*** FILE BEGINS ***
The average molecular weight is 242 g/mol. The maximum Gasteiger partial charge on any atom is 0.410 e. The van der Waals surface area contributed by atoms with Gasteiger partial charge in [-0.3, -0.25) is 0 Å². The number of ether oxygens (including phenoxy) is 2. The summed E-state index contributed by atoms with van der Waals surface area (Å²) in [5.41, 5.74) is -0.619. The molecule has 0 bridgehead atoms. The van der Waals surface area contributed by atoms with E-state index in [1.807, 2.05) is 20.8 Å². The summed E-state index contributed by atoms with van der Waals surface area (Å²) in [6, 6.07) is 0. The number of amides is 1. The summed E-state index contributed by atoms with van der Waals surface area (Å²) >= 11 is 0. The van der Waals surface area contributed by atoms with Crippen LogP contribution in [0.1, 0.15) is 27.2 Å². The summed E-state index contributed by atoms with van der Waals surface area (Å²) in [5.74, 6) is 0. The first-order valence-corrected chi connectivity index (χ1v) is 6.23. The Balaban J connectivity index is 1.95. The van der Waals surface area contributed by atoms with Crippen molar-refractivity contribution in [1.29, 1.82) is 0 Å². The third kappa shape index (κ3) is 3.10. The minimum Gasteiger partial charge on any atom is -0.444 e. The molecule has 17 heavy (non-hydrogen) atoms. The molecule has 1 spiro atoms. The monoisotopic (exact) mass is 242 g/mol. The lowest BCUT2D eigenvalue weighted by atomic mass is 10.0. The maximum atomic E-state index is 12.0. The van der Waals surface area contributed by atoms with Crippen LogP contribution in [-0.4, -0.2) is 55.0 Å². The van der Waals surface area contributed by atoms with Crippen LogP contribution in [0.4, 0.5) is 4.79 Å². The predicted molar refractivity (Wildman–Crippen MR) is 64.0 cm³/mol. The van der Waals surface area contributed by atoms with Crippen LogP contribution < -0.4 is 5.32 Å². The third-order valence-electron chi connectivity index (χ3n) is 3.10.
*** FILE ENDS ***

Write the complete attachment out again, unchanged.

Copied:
The average molecular weight is 242 g/mol. The maximum Gasteiger partial charge on any atom is 0.410 e. The van der Waals surface area contributed by atoms with Gasteiger partial charge in [-0.3, -0.25) is 0 Å². The number of ether oxygens (including phenoxy) is 2. The summed E-state index contributed by atoms with van der Waals surface area (Å²) in [5.41, 5.74) is -0.619. The molecule has 0 bridgehead atoms. The van der Waals surface area contributed by atoms with E-state index in [1.807, 2.05) is 20.8 Å². The summed E-state index contributed by atoms with van der Waals surface area (Å²) in [6, 6.07) is 0. The number of amides is 1. The summed E-state index contributed by atoms with van der Waals surface area (Å²) >= 11 is 0. The van der Waals surface area contributed by atoms with Crippen LogP contribution in [0.1, 0.15) is 27.2 Å². The summed E-state index contributed by atoms with van der Waals surface area (Å²) in [5.74, 6) is 0. The first-order valence-corrected chi connectivity index (χ1v) is 6.23. The Balaban J connectivity index is 1.95. The van der Waals surface area contributed by atoms with Crippen molar-refractivity contribution in [1.29, 1.82) is 0 Å². The third kappa shape index (κ3) is 3.10. The minimum Gasteiger partial charge on any atom is -0.444 e. The molecule has 17 heavy (non-hydrogen) atoms. The molecule has 1 spiro atoms. The monoisotopic (exact) mass is 242 g/mol. The lowest BCUT2D eigenvalue weighted by atomic mass is 10.0. The maximum atomic E-state index is 12.0. The van der Waals surface area contributed by atoms with Crippen LogP contribution in [-0.4, -0.2) is 55.0 Å². The van der Waals surface area contributed by atoms with Crippen LogP contribution in [0.4, 0.5) is 4.79 Å². The predicted molar refractivity (Wildman–Crippen MR) is 64.0 cm³/mol. The van der Waals surface area contributed by atoms with Crippen LogP contribution < -0.4 is 5.32 Å². The third-order valence-electron chi connectivity index (χ3n) is 3.10.